Our Idiot Brother, directed by Jesse Peretz is a comedy about an overly optimistic, extremely laid back man, Ned (played by Paul Rudd), who after being released from jail for selling an undercover cop marihuana, finds that he no longer has a home to return to, or his canine companion. While he tries to find his place in the world he encroaches on the lives of his three sisters who take him into their homes.
Ned always sees the best in people and trusts everyone. He takes what people tell him at face value; never thinking that people may be conning him or lying. This gets Ned, and by extension his sisters, into a lot of trouble. While some characters seem stereotypical, there are still relatable characters in the film. They are over the top in such a way to be highly entertaining, yet not so extreme that audiences won’t be able to relate to them.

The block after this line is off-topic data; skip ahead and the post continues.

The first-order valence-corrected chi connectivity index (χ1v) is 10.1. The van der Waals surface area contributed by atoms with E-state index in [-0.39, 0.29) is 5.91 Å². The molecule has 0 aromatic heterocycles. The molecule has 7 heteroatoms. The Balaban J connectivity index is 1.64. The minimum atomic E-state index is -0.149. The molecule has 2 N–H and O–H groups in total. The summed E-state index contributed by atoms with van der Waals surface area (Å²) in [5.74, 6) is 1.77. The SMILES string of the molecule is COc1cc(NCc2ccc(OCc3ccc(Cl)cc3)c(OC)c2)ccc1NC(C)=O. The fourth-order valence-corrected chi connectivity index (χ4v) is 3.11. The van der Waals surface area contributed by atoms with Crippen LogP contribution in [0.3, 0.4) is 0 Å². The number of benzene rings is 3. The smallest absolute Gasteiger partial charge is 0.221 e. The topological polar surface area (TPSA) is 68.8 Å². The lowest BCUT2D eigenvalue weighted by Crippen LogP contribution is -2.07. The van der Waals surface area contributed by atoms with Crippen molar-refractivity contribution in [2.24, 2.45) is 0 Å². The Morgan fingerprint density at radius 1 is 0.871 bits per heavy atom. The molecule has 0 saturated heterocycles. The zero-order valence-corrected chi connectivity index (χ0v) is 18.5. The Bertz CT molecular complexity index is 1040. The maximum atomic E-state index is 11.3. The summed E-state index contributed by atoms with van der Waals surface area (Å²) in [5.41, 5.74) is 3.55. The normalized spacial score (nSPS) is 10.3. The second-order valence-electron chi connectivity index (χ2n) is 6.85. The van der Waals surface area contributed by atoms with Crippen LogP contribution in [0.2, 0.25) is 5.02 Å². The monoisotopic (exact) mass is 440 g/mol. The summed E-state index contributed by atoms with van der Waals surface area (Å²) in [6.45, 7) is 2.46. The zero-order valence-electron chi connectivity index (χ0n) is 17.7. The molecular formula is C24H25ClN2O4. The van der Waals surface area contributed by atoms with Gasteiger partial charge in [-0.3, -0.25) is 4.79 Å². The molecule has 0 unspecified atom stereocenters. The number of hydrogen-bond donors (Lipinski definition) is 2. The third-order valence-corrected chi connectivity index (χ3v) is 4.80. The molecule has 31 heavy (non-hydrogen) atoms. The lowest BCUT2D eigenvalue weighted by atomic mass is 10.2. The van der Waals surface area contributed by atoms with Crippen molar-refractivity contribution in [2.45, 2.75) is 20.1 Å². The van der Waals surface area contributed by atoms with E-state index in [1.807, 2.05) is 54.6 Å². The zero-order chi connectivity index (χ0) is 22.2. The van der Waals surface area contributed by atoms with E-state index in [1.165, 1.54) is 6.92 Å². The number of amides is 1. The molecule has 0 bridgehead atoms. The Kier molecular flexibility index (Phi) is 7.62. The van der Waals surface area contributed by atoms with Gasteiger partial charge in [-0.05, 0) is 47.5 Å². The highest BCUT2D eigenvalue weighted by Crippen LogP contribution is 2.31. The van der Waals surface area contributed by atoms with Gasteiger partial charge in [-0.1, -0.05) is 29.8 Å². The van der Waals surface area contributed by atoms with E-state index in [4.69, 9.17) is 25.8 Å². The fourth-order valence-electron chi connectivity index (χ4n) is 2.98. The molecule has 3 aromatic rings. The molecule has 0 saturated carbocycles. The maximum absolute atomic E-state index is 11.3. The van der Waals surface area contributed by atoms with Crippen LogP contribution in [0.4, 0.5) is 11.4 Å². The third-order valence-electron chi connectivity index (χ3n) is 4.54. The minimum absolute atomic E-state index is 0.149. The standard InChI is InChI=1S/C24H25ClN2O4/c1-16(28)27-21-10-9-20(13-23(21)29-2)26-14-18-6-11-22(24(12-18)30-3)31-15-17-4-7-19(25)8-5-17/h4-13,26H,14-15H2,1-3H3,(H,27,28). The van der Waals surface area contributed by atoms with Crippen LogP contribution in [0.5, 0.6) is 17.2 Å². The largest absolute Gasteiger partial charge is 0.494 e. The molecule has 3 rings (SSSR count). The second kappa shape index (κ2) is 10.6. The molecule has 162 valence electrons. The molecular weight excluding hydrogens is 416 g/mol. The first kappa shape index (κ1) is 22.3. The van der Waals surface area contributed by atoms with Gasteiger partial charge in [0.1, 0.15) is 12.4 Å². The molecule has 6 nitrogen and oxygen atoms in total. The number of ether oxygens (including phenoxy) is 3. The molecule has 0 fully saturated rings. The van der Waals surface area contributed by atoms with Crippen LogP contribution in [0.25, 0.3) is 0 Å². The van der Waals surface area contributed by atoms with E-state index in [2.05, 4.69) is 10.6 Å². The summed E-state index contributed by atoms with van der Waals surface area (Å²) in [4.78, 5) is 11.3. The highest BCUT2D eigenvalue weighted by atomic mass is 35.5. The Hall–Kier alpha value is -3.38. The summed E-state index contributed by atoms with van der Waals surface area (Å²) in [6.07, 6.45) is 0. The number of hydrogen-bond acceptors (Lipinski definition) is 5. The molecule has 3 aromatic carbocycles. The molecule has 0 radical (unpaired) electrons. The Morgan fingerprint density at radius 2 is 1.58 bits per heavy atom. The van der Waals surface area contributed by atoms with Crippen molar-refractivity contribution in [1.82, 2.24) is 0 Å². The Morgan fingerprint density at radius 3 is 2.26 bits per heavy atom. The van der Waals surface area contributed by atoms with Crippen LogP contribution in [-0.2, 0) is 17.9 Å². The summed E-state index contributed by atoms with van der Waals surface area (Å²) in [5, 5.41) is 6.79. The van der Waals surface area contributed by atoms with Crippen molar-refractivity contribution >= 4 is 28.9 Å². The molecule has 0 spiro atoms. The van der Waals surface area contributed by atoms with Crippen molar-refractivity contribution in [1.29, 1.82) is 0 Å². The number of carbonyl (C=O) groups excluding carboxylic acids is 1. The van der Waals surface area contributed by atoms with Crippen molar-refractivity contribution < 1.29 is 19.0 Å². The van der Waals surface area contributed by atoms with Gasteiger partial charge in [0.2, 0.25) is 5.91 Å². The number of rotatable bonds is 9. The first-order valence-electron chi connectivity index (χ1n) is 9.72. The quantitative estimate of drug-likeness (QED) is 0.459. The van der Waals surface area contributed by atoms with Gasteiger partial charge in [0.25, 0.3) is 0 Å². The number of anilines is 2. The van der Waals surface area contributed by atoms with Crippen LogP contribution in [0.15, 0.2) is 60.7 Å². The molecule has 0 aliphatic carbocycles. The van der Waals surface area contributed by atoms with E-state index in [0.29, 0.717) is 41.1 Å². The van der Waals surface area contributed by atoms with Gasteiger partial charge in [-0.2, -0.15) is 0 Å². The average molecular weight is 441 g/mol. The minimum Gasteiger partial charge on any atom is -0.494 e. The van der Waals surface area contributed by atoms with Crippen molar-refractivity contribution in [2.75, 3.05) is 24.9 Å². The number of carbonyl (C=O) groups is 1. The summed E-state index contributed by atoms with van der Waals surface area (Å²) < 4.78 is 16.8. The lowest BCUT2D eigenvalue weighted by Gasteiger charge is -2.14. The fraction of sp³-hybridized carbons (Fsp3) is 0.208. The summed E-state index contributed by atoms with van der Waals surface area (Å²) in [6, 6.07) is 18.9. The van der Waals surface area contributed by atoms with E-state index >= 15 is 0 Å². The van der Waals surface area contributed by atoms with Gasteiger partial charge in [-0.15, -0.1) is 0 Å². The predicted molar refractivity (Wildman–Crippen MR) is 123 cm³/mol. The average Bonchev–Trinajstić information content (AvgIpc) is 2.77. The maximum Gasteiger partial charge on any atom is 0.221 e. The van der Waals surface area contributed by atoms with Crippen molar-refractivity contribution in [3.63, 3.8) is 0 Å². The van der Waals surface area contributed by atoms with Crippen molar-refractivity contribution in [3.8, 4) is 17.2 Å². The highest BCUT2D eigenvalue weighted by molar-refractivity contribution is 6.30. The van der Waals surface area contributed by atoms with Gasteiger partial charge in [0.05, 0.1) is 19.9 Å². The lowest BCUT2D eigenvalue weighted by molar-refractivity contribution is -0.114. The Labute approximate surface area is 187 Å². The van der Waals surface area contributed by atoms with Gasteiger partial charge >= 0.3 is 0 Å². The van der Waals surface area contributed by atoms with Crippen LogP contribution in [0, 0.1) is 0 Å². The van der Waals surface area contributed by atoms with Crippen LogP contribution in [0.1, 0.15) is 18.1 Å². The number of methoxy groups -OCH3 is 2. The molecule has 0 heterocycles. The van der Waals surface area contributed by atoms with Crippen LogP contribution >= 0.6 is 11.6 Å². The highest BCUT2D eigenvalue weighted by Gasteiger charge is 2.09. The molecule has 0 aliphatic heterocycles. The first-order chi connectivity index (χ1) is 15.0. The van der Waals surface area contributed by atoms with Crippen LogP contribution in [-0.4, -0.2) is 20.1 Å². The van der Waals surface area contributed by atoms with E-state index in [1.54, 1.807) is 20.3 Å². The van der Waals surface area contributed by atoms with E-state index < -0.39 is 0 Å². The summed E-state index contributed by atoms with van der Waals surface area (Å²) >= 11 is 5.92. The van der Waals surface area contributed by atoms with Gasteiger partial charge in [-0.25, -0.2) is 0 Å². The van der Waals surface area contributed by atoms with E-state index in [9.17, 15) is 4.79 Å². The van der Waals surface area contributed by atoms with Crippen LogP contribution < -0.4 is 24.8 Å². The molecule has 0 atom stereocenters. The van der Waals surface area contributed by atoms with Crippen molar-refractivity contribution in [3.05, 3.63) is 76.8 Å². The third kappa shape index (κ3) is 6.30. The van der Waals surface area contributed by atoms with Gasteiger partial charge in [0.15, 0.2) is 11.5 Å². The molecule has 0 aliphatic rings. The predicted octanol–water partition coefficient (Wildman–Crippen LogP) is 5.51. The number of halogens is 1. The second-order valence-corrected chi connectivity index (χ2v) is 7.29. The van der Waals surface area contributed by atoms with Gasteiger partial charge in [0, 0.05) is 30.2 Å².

By the end of the film, the characters have grown and learned to be more honest with themselves- not that the movie preaches about good people getting everything they ever wanted. Our Idiot Brother is much more realistic than that. Instead the moral is more along the lines of even if you’re honest, things may still not go the way you wanted. That’s life. Learn to accept it and you will feel better about everything.
A small subplot of the film involves Ned and his dog, Willie Nelson, a beautiful Golden Retriever. After returning from jail, Ned’s ex-girlfriend refuses to give Willie to Ned. Ned is heartbroken. It leaves audiences wondering throughout the film if Ned will ever be reunited with his canine companion.
Our Idiot Brother is a wonderful look at family dynamics. It’s full of laughs but also has poignant moments that make audiences reflect about their life’s choices. Overall, it is a great and enjoyable movie.